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according acquainted acted actors already appeared assume become belonged called certainly character church circumstances Collier Compare connection considered copy course death died doubt dramas Earl early edition England English especially evidence existed expression fact folio give given Hall Halliwell Hamlet hand hence Henry History Italy John Jonson King Knight knowledge known less lines lived London Lord Malone matter means mentioned merely mind nature never Notes original passage performed persons play poem poet poet's poetry portrait position possessed present printed probably proved published quartos question reason received referred regard relation remark respect Richard says scarcely seems Shake Shakespeare Shakspere Sonnets speak speare stage Stratford supposed supposition theatre thinks Thomas tion town true write written
Page 150 - English man of war, lesser in bulk, but lighter in sailing, could turn with all tides, .tack about, and take advantage of all winds, by the quickness of his wit and invention.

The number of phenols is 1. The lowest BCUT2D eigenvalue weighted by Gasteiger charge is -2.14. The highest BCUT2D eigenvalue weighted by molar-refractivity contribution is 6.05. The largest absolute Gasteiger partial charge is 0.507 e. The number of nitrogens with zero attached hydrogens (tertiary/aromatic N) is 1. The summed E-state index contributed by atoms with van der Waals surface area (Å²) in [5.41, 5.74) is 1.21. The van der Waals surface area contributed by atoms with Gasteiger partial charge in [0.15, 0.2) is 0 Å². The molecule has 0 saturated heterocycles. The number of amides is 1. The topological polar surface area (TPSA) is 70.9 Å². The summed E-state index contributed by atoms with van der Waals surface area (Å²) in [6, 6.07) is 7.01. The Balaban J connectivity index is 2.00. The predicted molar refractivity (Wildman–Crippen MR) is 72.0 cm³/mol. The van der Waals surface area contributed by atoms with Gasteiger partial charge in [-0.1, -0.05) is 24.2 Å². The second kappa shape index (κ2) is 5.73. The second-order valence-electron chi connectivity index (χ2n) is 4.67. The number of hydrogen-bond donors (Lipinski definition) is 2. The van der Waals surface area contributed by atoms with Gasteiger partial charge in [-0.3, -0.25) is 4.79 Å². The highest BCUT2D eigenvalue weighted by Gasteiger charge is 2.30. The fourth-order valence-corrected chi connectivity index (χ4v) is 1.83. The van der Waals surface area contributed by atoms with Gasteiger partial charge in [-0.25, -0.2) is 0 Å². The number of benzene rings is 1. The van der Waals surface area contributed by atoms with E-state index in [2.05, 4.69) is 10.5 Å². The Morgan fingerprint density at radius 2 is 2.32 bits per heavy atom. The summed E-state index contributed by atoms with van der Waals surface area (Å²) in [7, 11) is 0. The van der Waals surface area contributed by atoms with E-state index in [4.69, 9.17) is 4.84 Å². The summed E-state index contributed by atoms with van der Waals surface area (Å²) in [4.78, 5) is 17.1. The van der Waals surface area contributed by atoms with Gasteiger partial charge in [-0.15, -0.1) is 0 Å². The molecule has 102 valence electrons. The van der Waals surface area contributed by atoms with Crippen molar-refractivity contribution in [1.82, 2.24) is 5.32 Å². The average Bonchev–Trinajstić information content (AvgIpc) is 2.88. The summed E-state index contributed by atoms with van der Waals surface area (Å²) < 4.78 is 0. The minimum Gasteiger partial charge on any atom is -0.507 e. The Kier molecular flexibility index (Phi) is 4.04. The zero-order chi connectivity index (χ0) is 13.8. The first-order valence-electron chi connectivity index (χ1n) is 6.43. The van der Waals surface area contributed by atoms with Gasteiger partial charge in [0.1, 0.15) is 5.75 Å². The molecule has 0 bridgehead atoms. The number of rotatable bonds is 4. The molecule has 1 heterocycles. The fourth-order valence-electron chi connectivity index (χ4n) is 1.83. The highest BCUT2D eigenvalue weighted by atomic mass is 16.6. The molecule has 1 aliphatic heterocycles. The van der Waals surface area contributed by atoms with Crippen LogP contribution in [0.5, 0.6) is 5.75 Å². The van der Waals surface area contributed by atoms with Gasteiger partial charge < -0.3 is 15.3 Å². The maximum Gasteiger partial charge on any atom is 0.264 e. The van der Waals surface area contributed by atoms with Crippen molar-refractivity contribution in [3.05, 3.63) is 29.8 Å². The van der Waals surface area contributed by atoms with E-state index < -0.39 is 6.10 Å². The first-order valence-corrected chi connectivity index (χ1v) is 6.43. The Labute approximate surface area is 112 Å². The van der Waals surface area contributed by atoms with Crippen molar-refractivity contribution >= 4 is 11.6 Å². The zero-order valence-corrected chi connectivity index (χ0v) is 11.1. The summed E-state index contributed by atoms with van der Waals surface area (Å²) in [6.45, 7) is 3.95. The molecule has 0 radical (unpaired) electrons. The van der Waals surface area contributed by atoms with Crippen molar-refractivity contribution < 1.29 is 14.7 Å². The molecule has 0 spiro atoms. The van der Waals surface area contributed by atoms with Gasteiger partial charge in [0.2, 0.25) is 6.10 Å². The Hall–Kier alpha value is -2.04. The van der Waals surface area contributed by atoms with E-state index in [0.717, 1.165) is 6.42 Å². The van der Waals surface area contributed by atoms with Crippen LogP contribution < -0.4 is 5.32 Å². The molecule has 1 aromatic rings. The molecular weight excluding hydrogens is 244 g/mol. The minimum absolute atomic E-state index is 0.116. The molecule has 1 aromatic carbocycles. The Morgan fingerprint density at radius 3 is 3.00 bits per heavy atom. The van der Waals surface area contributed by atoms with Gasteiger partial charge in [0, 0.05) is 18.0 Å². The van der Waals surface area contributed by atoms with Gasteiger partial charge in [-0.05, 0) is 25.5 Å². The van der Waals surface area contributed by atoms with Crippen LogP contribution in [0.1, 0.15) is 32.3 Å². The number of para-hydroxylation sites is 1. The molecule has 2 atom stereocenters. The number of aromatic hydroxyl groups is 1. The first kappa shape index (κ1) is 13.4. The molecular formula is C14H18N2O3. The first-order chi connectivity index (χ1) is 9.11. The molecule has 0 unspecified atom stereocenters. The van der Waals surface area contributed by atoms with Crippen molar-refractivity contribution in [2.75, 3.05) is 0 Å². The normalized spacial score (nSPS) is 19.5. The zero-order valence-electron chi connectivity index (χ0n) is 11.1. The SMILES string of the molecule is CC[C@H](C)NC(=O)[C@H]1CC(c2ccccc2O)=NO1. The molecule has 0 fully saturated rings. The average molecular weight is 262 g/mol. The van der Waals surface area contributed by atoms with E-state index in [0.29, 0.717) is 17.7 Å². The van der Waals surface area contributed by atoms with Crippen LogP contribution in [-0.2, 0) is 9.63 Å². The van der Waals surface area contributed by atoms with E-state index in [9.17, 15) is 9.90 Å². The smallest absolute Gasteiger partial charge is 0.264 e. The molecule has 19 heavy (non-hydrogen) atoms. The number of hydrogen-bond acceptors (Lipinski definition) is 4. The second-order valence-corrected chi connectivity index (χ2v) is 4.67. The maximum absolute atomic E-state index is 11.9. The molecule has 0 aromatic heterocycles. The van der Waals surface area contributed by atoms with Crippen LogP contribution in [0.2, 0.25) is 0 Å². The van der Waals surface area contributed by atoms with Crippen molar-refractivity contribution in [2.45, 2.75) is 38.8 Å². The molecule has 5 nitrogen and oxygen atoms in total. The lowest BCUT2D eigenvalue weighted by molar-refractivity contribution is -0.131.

Page 446 - Alas ! alas ! Why, all the souls that were, were forfeit once; And He that might the vantage best have took, Found out the remedy: How would you be, If he, which is the top of judgment, should But judge you as you are? O, think on that; And mercy then will breathe within your lips, Like man new made.
Page 142 - Yes, trust them not: for there is an upstart crow beautified with our feathers, that with his tiger's heart, wrapt in a player's hide, supposes he is as well able to bombast out a blank verse as the best of you; and being an absolute Johannes factotum, is in his own conceit the only Shake-scene in a country.
Page 369 - But he has done his robberies so openly, that one may see he fears not to be taxed by any law. He invades authors like a monarch ; and what would be theft in other poets, is only victory in him.
Page 185 - You would be, sweet madam, if your miseries were in the same abundance as your good fortunes are ; and yet, for aught I see, they are as sick, that surfeit with too much, as they that starve with nothing.
Page 385 - That hath a mint of phrases in his brain : One, whom the music of his own vain tongue Doth ravish, like enchanting harmony...
Page 390 - The heavens themselves, the planets, and this centre, Observe degree, priority, and place, Insisture, course, proportion, season, form, Office, and custom, in all line of order...
Page 452 - They say miracles are past ; and we have our philosophical persons, to make modern and familiar, things supernatural and causeless. Hence is it that we make trifles of terrors ; ensconcing ourselves into seeming knowledge, when we should submit ourselves to an unknown fear.
Page 155 - He is a great lover and praiser of himself, a contemner and Scorner of others, given rather to lose a friend, than a Jest, jealous of every word and action of those about him (especially after drink) which is one of the Elements in which he liveth...